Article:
The Potential Role of Tree Diversity in Reducing Shallow Landslide Risk

Article

DOI: 10.1007/s00267-017-0820-9

Cite this article as:
Kobayashi, Y. & Mori, A.S. Environmental Management (2017). doi:10.1007/s00267-017-0820-9
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Abstract

Recently, interest in utilizing ecosystems for disaster risk reduction has increased, even though there remains considerable uncertainty regarding the role of ecosystems in buffering against natural hazards. This ecosystem role can be considered an ecosystem service. Although a strong body of evidence shows that biodiversity enhances ecosystem services, there are only a few studies of the relationship between biodiversity and the role of the ecosystem in reducing the risk of natural disasters. To explore the desired state of an ecosystem for disaster risk reduction we applied the finding that biodiversity enhances ecosystem services to evaluate the role of woody vegetation in reducing the frequency and severity of shallow landslides. Using information related to shallow landslides and woody vegetation in Japan as a case study, we compared the severity of shallow landslides (i.e., landslide volume) with tree species richness. Although we provide no direct evidence that tree species richness reduces shallow landslide volume, we found that the predictability of the model, which evaluated relationships between landslide volume and environmental variables in watersheds throughout the Japanese Archipelago, increased with tree species richness. This finding suggests that biodiversity is likely associated with shallow landslide risk reduction, emphasizing a possible reduction of spatial and temporal uncertainty in the roles of woody vegetation. Our study identifies a need for socioecological systems to build new approaches found on the functionality of such ecosystems.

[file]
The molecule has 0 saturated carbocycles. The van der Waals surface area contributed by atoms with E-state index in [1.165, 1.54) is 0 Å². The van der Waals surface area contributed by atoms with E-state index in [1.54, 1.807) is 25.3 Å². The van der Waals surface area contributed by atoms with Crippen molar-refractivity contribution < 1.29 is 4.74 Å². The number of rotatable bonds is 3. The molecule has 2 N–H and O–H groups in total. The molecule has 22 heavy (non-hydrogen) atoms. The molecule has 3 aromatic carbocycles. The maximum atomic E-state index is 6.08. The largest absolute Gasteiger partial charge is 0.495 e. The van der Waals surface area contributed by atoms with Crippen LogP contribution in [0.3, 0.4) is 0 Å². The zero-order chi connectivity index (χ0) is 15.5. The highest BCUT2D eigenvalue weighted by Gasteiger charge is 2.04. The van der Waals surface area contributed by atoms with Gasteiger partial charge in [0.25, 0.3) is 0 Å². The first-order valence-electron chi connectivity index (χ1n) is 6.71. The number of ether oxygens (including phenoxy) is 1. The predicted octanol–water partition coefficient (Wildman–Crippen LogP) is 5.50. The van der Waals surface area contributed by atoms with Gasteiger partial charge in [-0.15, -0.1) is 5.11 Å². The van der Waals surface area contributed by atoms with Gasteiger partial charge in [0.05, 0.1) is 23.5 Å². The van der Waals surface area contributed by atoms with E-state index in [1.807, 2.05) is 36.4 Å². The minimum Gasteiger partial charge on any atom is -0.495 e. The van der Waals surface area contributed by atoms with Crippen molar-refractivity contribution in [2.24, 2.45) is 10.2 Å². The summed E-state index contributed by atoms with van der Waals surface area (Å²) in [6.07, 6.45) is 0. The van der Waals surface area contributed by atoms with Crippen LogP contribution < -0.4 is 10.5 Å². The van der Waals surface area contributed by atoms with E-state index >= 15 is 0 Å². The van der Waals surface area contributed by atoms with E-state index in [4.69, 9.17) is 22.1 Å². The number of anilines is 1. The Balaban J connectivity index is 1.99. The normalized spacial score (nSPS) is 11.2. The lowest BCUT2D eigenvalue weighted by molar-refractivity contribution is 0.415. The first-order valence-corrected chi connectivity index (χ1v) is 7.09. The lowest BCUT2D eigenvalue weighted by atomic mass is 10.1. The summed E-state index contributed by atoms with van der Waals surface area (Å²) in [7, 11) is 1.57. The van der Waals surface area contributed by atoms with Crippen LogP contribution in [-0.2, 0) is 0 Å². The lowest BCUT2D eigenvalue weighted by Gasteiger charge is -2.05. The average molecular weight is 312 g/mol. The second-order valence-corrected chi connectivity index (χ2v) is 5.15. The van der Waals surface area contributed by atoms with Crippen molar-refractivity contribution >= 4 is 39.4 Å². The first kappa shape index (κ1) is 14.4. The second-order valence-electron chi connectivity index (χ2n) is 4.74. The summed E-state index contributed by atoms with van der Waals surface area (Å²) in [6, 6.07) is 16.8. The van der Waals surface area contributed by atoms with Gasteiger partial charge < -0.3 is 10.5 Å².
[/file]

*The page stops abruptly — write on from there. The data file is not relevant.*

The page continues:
Keywords

Eco-DRR Biodiversity Landslide Ecosystem services 

Supplementary material

267_2017_820_MOESM1_ESM.eps (138 kb)
Supplementary Information

Copyright information

© Springer Science+Business Media New York 2017

Authors and Affiliations

  1. 1.Graduate School of Environment and Information Science, Yokohama National UniversityYokohamaJapan